Tags SSL Certificates

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Robert McMillan

IDG News Service

10 Comments

Anonymous

1

Anon

<cite>Security experts have long known that these security warnings are ineffective, said Jeremiah Grossman, chief technology officer with Web security consultancy White Hat Security. That's because users "really don't know what the security risks mean," he said via instant message. "So they take the gamble."</cite>

These researchers show a complete lack of understanding. They actually hit on it earlier in the article, but apparently dismissed it.

"Often the warnings pop up because of a technical problem on the Web site"

If 99% of the time it's because of a technical problem, then the users will ignore the warning. The 1% of the time that you actually do need the warning to work, it won't because of too many false positives. It's The Boy Who Cried Wolf syndrome. Maybe if websites stop having technical problems then the general public will take the warnings more seriously.

Anonymous

2

Link to the paper?

Has the paper been published yet?

Is there a link to it?

Anonymous

3

This isn't "Chicken Little"

A "Technical Problem" on an HTTPS site is a *big* problem. The site is HTTPS specifically because it is the type of web site that needs to be secure (like a bank). In that case, a user should never ever ignore the security warning, in fact they shouldn't be allowed to.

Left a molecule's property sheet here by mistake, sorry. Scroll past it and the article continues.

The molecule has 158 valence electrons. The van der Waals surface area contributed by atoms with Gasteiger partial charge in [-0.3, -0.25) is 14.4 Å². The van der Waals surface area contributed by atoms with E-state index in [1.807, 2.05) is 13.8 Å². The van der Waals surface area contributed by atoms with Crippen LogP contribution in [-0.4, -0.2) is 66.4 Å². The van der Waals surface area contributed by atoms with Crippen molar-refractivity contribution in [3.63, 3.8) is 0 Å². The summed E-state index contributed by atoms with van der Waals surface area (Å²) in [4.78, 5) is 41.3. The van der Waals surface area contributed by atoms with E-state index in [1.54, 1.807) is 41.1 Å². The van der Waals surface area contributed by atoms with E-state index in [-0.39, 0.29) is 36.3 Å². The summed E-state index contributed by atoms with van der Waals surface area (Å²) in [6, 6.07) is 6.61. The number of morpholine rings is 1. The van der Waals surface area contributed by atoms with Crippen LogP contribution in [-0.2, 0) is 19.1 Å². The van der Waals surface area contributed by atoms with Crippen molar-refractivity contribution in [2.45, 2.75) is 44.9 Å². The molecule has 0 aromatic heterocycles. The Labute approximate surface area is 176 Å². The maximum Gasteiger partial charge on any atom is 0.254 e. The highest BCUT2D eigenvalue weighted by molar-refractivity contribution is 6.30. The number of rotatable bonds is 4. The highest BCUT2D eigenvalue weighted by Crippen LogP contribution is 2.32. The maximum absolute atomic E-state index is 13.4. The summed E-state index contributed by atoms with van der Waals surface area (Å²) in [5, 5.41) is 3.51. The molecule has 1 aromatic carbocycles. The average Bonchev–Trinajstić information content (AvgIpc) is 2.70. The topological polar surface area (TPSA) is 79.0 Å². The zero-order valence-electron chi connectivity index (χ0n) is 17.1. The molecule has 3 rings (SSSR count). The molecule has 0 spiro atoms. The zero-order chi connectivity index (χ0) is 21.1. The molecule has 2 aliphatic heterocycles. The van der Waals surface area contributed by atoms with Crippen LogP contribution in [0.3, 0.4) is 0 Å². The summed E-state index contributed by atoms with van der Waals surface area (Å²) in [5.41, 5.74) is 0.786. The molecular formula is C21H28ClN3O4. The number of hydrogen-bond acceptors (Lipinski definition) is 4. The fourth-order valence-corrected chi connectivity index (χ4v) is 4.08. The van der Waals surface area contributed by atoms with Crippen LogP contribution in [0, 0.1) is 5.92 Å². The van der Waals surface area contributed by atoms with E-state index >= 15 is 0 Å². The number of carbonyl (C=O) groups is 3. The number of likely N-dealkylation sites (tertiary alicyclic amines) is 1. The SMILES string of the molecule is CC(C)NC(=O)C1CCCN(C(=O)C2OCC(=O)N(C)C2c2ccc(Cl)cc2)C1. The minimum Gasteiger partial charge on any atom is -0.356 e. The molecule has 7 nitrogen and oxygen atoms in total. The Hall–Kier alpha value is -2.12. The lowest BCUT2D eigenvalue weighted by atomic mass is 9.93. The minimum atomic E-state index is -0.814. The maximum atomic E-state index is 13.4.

If someone can't set up a web server properly with a correct certificate, then they simply shouldn't be running an SSL web site.

Anonymous

4

security certs are a joke anyway. 5 cents to make, charged for $50+ dollars, without any verification of any sort.

Any joker / hacker / scammer can go get a valid ssl cert and cause massive damage before anything is done.

Anonymous

5

Encryption, not identification

SSL Certificates primarily exist to encrypt data, not to ensure the site is the site that you want to visit. If you browse to https://mybakn.com and there is a cert for mybakn.com and the page looks just like mybank.com, there will be no warning at all and the data is encrypted, just as the SSL is meant to do. It doesn't prevent typos and doesn't identify a website any more than the server's security -- if that server has been compromised then so has the https:// session and the user data.

Anonymous

6

I'm not a tech

I'm a PC user, not a tech. In my opinion, if software is not placed to block the user from going to the questionable site, then there is no security at all. Warning pop-ups by themselves are never going to help. Few people who drive cars are mechanical. Few who drive PC's are at all technical.

Anonymous

7

Re: security certs are a joke

<cite>security certs are a joke anyway. 5 cents to make, charged for $50+ dollars, without any verification of any sort.

<cite>Any joker / hacker / scammer can go get a valid ssl cert and cause massive damage before anything is done.</cite>

Can you point me to this place where they are easy to get? I always find that it is a pain, what with all of the hoops and verifications they make us jump through when we want one...

Anonymous

8

not quite

Yes, you can throw together an untrusted CA for dirt cheap, but you'll pop up the warnings to not trust it (which this site nicely points out are frequently ignored). That, however, is not the case for the professional certificate vendors.